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Veal's Ice Tree returns after 2 years away

At 31 years old, Wynter Veal-Hawk doesn't remember a time when she wasn't working on the family ice tree.

INDIANAPOLIS — This tradition is one of a kind. Wynter Veal-Hawk doesn't remember a time when she wasn't working on the ice tree.

"I'm 31," she said. "So really, as long as I could walk.” 

It all started by mistake more than six decades ago. 

"My mom and her brothers wanted to go sledding one winter and there was no snow, and so my grandpa and everybody said, 'Well, let's just make an ice hill,'" Veal-Hawk said. 

What they got was an ice tree.

"Everybody does think it's a tree," she said. "We take old tree limbs from dead trees, we don't kill anything, and we add those around the base. Then, when it's cold enough and we know it's consistently going to be 30 degrees or below, we turn the hoses on, [and] let the ice form."

It's hard work in the freezing cold, but for Veal-Hawk, it's rewarding in more ways than one. 

"It makes me think of my grandpa, and I never really got to meet him, but through the stories, I feel like I know him," she said.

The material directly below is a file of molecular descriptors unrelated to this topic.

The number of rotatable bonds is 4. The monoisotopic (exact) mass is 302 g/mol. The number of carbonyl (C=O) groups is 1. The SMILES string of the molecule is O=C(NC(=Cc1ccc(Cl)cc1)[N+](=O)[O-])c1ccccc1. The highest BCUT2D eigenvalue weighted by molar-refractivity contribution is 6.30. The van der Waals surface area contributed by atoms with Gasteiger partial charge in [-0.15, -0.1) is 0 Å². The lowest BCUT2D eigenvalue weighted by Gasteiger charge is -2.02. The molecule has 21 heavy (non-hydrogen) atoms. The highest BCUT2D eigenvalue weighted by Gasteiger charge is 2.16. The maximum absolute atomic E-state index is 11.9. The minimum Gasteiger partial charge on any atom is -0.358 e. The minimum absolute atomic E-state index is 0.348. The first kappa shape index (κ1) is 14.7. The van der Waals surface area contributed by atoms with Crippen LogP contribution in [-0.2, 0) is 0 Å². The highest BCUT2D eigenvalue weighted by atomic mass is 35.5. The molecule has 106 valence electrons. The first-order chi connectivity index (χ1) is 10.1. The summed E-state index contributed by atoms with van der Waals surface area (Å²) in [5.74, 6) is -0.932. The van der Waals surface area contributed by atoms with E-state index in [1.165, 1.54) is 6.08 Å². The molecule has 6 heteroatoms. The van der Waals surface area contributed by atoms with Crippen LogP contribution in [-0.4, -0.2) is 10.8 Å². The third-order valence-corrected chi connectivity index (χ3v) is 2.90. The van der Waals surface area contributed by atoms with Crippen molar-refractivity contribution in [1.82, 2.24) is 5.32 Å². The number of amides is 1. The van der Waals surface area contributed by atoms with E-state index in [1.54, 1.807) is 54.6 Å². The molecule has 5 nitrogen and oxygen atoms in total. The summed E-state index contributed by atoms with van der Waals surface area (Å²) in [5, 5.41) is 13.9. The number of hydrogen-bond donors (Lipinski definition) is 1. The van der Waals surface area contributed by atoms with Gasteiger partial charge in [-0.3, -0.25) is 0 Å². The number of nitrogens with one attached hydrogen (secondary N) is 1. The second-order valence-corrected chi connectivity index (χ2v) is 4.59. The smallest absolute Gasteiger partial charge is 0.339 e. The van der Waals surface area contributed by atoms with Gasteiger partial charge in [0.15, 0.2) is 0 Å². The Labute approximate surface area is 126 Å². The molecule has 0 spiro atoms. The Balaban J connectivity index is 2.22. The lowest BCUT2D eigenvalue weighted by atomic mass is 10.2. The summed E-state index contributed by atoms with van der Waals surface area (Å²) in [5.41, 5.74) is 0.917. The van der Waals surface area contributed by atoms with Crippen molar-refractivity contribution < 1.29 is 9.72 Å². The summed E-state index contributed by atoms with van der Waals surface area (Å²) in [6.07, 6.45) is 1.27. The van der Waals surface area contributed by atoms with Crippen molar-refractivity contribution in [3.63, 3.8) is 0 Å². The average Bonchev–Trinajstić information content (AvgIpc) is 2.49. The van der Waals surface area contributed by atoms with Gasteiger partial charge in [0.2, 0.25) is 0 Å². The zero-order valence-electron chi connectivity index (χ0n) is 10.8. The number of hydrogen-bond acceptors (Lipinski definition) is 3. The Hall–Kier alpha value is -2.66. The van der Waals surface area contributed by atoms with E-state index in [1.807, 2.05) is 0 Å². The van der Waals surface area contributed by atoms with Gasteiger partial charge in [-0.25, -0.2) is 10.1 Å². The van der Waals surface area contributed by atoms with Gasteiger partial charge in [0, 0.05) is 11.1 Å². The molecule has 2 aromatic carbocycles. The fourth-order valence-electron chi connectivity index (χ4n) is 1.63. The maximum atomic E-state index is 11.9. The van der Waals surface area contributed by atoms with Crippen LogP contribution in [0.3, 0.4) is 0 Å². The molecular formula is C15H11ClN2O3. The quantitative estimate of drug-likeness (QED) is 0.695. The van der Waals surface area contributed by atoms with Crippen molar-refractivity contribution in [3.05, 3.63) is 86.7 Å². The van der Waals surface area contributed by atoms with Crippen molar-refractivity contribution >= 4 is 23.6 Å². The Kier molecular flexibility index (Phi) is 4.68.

His accidental invention in 1961 is as popular as ever today. Curious visitors are a daily occurrence.

"I'm in school for my graphic design degree and this class I'm taking photography," said Sheri Vermillion, of Greenfield. "This week's assignment is landscape, and I thought this was a perfect opportunity. I think I'm going to get a good grade."

There weren't any photos snapped a year ago when the ice wasn't up due to a variety of reasons.

"Without having that the last two years, you really see how people appreciate it," Veal-Hawk said.

It makes her appreciate this work even more. 

"This year, I feel like it's extra special because things are given and taken away from you, and the last couple years, we haven't had the ice tree," she said.

She's holding on to the moments she has and hoping spring-like temperatures hold off a little bit longer.

"Everybody else is excited, and we're over here kind of upset because it's our favorite thing to do," Veal-Hawk said.

The ice tree is open for visitors at 6445 Mimosa Lane on Indy's southeast side. Visitors are asked to remain on the pavement. People are welcome to park and take photos in front of the tree. Pets on leashes are also welcome. 

There's no entry fee, and the family said it doesn't accept donations.